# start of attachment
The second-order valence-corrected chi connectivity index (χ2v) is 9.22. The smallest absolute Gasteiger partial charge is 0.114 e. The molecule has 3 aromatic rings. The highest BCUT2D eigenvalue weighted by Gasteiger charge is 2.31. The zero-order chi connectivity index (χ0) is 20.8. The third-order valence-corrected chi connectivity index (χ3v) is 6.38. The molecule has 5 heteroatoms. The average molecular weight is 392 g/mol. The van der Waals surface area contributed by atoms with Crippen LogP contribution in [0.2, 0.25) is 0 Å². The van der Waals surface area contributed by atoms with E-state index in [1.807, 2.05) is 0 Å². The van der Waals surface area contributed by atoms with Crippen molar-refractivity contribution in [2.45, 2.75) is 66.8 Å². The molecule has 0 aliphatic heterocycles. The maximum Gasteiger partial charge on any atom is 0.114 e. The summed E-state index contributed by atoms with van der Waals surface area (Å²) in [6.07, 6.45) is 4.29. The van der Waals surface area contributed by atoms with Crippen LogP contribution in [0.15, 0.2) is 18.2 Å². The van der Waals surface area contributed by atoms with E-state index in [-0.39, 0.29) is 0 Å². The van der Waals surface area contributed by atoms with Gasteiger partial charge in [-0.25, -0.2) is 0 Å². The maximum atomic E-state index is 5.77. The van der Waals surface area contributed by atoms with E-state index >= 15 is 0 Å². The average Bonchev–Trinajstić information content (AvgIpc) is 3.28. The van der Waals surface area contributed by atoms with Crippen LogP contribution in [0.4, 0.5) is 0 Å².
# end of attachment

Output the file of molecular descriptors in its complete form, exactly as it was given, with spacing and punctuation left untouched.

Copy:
The second-order valence-corrected chi connectivity index (χ2v) is 9.22. The smallest absolute Gasteiger partial charge is 0.114 e. The molecule has 3 aromatic rings. The highest BCUT2D eigenvalue weighted by Gasteiger charge is 2.31. The zero-order chi connectivity index (χ0) is 20.8. The third-order valence-corrected chi connectivity index (χ3v) is 6.38. The molecule has 5 heteroatoms. The average molecular weight is 392 g/mol. The van der Waals surface area contributed by atoms with Crippen LogP contribution in [0.2, 0.25) is 0 Å². The van der Waals surface area contributed by atoms with E-state index in [1.807, 2.05) is 0 Å². The van der Waals surface area contributed by atoms with Crippen molar-refractivity contribution in [2.45, 2.75) is 66.8 Å². The molecule has 0 aliphatic heterocycles. The maximum Gasteiger partial charge on any atom is 0.114 e. The summed E-state index contributed by atoms with van der Waals surface area (Å²) in [6.07, 6.45) is 4.29. The van der Waals surface area contributed by atoms with Crippen LogP contribution in [0.15, 0.2) is 18.2 Å². The van der Waals surface area contributed by atoms with E-state index in [-0.39, 0.29) is 0 Å². The van der Waals surface area contributed by atoms with Gasteiger partial charge in [-0.25, -0.2) is 0 Å². The maximum atomic E-state index is 5.77. The van der Waals surface area contributed by atoms with E-state index >= 15 is 0 Å². The average Bonchev–Trinajstić information content (AvgIpc) is 3.28. The van der Waals surface area contributed by atoms with Crippen LogP contribution in [0.4, 0.5) is 0 Å².